The Sage Publication is the student news site of Sage Creek High School in Carlsbad, CA

The Sage

The Sage Publication is the student news site of Sage Creek High School in Carlsbad, CA

The Sage

The Sage Publication is the student news site of Sage Creek High School in Carlsbad, CA

The Sage

Staff and Students Enforce COVID-19 Protocols on Campus

Photo by Helen Hao
After the school day, most students have left campus but the signs telling people masks are required indoors remain. Masks are required indoors but optional outdoors.

On Aug. 24, all Sage Creek staff and students returned to campus after over a year of remote and hybrid learning. With an increase in capacity, new measures and plans have been put into place for a safe, successful year.

The Centers for Disease Control (CDC) recommends at least three feet of distance between students in a classroom. When that isn’t possible, additional measures become even more critical. 

As of Oct. 30, 2020, the Carlsbad Unified School District has invested approximately $126,5000 to provide HEPA (high-efficiency particulate air [filter) air filtration units for all classrooms, brought on board 16.5 custodians, as well as other measures to prevent virus transmission. 

The COVID-19 testing center located in the school parking lot provides free COVID-19 tests for staff and students. Testing is available before and after school. (Photo by Helen Hao)

“We have our health techs, the screenings,” administrative assistant, Olivia Fairclough, said. “Every time someone comes through with any symptoms they have to come back with a negative test. We have that testing center out there in the parking lot that’s so convenient, that so many families have taken advantage of and it’s been able to rule out and discover cases and I think it’s a huge thing.”

Students and staff are required to wear masks indoors at all times, but they are optional in outdoor spaces. 

“Honestly I’m quite used to it, I double mask a lot and it’s no big deal,” freshman Carissa Lu said.

Returning to campus elicited a sense of relief and excitement from staff and students alike. 

“I am so happy to be back on campus,” dance and English teacher Sarah Eichler said. “Teaching without being able to really be able to interact with kids just takes away the joy and heart in teaching.”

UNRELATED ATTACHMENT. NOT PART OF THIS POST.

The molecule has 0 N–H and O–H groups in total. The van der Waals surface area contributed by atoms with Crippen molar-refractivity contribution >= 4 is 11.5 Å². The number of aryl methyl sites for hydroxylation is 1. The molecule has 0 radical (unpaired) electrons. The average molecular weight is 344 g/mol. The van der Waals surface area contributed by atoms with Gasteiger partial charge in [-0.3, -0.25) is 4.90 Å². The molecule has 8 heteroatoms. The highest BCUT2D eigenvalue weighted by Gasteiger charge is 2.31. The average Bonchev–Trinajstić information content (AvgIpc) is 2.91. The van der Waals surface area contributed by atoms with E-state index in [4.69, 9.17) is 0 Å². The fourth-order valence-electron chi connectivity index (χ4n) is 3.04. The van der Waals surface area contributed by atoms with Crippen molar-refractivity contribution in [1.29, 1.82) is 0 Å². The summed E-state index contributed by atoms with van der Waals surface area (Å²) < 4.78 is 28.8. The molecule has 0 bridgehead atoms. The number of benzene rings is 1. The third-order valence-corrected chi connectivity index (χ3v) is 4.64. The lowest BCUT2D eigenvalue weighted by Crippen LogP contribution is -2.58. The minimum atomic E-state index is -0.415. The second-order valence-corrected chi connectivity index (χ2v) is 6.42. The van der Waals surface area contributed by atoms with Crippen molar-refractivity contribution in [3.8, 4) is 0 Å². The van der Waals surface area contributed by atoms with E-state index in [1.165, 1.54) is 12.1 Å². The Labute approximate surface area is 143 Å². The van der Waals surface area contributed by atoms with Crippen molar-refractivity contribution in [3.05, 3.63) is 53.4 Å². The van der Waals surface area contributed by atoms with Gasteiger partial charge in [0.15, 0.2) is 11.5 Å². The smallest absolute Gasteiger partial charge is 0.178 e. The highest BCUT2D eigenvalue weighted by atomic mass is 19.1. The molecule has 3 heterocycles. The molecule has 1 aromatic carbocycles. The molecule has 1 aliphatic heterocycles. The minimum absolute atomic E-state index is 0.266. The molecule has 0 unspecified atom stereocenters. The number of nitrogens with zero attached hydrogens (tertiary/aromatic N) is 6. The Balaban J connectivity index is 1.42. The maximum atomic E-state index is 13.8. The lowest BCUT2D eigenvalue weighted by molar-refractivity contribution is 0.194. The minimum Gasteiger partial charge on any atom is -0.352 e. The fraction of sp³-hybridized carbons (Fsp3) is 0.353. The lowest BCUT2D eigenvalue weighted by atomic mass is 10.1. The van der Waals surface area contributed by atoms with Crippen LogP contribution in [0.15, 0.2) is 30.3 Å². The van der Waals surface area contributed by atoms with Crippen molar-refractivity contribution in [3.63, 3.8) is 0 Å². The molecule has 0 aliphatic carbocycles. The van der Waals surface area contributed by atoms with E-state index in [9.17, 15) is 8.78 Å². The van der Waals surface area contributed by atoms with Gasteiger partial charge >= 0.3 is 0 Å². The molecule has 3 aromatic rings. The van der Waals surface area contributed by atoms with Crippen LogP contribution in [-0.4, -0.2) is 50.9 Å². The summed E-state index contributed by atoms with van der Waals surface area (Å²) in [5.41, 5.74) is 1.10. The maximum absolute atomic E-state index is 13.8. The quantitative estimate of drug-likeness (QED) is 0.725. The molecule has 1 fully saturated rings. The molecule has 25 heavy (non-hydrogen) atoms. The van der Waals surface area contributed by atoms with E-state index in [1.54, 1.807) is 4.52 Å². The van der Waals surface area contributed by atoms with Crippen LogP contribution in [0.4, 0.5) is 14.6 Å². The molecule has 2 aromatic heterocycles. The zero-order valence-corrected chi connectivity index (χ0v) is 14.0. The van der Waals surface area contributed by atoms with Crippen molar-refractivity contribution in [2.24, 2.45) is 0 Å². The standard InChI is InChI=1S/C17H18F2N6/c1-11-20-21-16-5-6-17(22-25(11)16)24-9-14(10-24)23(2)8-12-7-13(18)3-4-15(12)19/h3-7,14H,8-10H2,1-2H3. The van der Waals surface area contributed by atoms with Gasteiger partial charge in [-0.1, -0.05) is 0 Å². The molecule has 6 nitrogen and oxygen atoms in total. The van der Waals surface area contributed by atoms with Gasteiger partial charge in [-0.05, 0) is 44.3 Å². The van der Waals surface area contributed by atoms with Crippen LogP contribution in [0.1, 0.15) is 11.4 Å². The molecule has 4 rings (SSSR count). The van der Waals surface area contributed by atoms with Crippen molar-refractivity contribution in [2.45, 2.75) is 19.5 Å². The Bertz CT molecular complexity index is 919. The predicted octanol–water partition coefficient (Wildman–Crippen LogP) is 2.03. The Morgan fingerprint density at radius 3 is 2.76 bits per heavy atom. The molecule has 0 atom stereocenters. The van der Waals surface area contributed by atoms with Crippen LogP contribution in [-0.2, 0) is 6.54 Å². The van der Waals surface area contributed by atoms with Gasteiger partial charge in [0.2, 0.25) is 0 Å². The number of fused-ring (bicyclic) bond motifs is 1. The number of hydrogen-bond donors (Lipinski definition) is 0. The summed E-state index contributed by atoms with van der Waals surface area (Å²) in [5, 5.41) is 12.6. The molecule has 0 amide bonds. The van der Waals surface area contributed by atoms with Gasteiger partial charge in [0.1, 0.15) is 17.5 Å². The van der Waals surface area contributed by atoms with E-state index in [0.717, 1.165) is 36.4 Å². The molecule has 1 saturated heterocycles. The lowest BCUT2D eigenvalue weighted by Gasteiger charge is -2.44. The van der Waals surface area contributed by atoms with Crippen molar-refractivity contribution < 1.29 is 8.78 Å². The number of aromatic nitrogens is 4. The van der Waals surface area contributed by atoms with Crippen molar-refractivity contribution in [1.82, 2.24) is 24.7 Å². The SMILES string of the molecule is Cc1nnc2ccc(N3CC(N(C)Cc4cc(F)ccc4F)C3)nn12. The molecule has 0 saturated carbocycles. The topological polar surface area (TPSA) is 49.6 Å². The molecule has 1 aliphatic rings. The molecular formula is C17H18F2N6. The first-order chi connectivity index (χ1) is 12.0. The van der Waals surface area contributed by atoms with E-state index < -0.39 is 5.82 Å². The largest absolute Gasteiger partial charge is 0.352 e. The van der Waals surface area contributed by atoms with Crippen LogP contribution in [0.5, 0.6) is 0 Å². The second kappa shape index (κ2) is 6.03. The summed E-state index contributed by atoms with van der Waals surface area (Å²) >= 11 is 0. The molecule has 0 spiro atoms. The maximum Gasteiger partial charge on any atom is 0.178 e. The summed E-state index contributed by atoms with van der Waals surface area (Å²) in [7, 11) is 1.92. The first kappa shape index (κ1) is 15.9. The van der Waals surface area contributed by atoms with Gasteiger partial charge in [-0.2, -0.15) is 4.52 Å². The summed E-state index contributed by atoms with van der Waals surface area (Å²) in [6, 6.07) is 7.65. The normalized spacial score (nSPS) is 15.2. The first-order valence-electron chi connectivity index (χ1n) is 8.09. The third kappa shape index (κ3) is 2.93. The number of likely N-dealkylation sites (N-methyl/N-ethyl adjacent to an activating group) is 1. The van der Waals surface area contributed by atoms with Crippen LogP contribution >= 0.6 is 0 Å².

Distance learning has been a challenging experience for both staff and students.

“It feels great to be back on campus, especially to see my friends and many people,” Lu said. “I feel not as stressed as before because online learning you’re technically doing double the amount of work compared to in-person where you’re doing actual and you feel more invested and you feel more involved compared to online.”

In the two or three days before school starts, teachers and staff meet as a district and as a school to provide teachers with what they need to know for the upcoming school year. This year it was done virtually.  

“For me, the district didn’t need to do a lot,” math teacher Domenic Manente said.  “They just needed to let me back on and they did.” 

For some, staying safe while at school is more of a concern. Lu raises concerns about the lack of social distancing in many outdoor areas in the school especially since many students don’t have masks on.

Students hang out with their friends and snack during brunch. Masks are optional and social distancing isn’t really enforced. (Photo by Helen Hao)

“I’m more concerned about the spacing of people cause covid or not it’s important to be spaced out during a pandemic,” Lu said. ”We don’t know if [someone] has covid or not so it’s better to take safety precautions. And I think we should sanitize our classrooms better cause in our middle school we sanitized our own desks and it felt a lot more safety precautioned.”

On Sept. 19, 2021, there were 39,203 new reported COVID-19 cases with the 7-day average being 148,202 cases nationwide. California made up 10,137 of those cases, with a 7-day average of 7,068. The coronavirus has evolved into many different variants including delta, which is more than twice as infectious as other variants, and the Epsilon which has caused 31,055 cases in California as of Sept 15, 2020.

With the COVID-19 situation still uncertain, it is essential to follow the safety guidelines set up to prevent the spread of the virus. People may differ in opinion regarding the pandemic but one thing is for sure: we need to maintain a sense of normalcy and for that, we will need to depend on each other.

“I think a priority is definitely moving forward, continuing,” Fairclough said. “Trying to know what we know and deal with what we have to deal with but still making it awesome, as awesome as it can be.”

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